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Bankruptcy Fraud Scheme: Fenner and Birkley Bag Jail Terms

Brian Fenner and Dennis Birkley were sentenced for a fraudulent vehicle transaction scheme that exploited bankrupt individuals, resulting in over $1M in fraudulent gains. Their sentencing serves as a stark reminder of the consequences of engaging in fraudulent activity.

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BNN Correspondents
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Bankruptcy Fraud Scheme: Fenner and Birkley Bag Jail Terms

Bankruptcy Fraud Scheme: Fenner and Birkley Bag Jail Terms

On a cold morning in a US federal court, Brian Fenner and Dennis Birkley, two men who had schemed the vulnerable and the bankrupt, received their just desserts. The duo was handed down sentences of 77 and 60 months respectively for their roles in a fraudulent vehicle transaction scheme that preyed on those on the brink of financial ruin.

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A Deceptive Promise

Between 2013 and 2016, Fenner, the mastermind of the operation, advertised a too-good-to-be-true 'free bankruptcy program'. He vowed to shoulder bankruptcy attorney fees for individuals, but there was a catch – they had to transfer their vehicle titles to him. The bait was set, and many desperate individuals, teetering on the edge of bankruptcy, fell into the trap.

A Web of Lies

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Instead of providing the promised assistance, Fenner implemented an elaborate scheme. He charged over-the-top fees for towing the vehicles to his lots in Indianapolis and then coerced the debtors into signing liens on their vehicles. The next step in this intricate web of deceit involved phantom auctions, where he transferred the vehicles' ownership to his accomplice, Birkley.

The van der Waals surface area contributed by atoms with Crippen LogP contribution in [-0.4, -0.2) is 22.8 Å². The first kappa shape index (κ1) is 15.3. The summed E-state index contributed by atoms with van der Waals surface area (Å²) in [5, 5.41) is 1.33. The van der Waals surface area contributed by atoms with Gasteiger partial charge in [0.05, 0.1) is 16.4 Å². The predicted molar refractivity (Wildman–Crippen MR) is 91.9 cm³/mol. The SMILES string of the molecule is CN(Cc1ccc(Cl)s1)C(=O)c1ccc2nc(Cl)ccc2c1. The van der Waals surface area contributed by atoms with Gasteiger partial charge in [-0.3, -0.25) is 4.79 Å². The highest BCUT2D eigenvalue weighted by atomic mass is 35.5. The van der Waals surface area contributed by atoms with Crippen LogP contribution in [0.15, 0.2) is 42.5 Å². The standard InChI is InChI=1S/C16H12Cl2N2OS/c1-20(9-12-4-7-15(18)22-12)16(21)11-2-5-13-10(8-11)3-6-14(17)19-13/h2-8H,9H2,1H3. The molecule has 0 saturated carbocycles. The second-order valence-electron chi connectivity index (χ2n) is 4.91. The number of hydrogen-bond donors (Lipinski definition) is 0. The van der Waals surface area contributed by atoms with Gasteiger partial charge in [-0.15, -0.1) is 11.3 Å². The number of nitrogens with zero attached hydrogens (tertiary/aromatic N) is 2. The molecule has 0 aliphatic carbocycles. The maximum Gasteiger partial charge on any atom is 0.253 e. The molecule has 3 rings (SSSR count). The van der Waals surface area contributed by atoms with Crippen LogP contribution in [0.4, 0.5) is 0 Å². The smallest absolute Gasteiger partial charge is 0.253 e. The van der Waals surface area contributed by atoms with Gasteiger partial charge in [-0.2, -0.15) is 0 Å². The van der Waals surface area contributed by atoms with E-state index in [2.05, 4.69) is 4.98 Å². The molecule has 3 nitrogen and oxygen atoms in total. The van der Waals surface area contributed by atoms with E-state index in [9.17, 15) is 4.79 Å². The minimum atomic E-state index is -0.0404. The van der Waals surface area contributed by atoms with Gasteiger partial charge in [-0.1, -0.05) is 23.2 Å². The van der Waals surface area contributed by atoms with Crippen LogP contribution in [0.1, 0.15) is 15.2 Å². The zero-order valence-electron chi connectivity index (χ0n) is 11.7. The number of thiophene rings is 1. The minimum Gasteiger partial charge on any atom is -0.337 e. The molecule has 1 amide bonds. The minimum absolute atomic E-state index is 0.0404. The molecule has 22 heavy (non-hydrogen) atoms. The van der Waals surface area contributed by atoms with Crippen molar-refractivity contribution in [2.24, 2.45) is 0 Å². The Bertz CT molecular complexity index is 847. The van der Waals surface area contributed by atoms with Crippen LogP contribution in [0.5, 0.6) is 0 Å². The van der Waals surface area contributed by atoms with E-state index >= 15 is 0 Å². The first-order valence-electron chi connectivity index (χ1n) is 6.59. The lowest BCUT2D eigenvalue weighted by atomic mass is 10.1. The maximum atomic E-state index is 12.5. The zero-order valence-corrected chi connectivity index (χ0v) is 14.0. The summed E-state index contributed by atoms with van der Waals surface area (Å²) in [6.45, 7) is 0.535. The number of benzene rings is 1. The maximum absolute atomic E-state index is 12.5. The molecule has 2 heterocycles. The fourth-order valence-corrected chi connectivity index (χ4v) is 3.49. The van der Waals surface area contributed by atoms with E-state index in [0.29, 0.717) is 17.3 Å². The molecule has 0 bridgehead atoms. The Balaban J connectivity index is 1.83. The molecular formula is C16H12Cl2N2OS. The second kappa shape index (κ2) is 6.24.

The Final Blow

With the vehicles now under his control, Birkley would then secure clean titles from the Indiana Bureau of Motor Vehicles and sell the cars at market value. This clever yet diabolical scheme resulted in over US$1 million in fraudulent gains, exploiting the vulnerable and leaving them even more financially crippled.

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A Just Sentence

When their illicit activities came to light, the court acted swiftly. Fenner and Birkley were convicted on multiple counts of fraud and money laundering, and were ordered to pay $49,045.84 each in restitution. Fenner, who failed to surrender for his prison term, was re-arrested and received an additional seven months on his sentence, making his total 77 months in the federal penitentiary.

Through their illicit activities, Fenner and Birkley not only exploited individuals in financial crisis but also undermined the very essence of bankruptcy protection. Their sentencing serves as a stark reminder of the severe consequences of engaging in fraudulent activity and exploiting the vulnerable.

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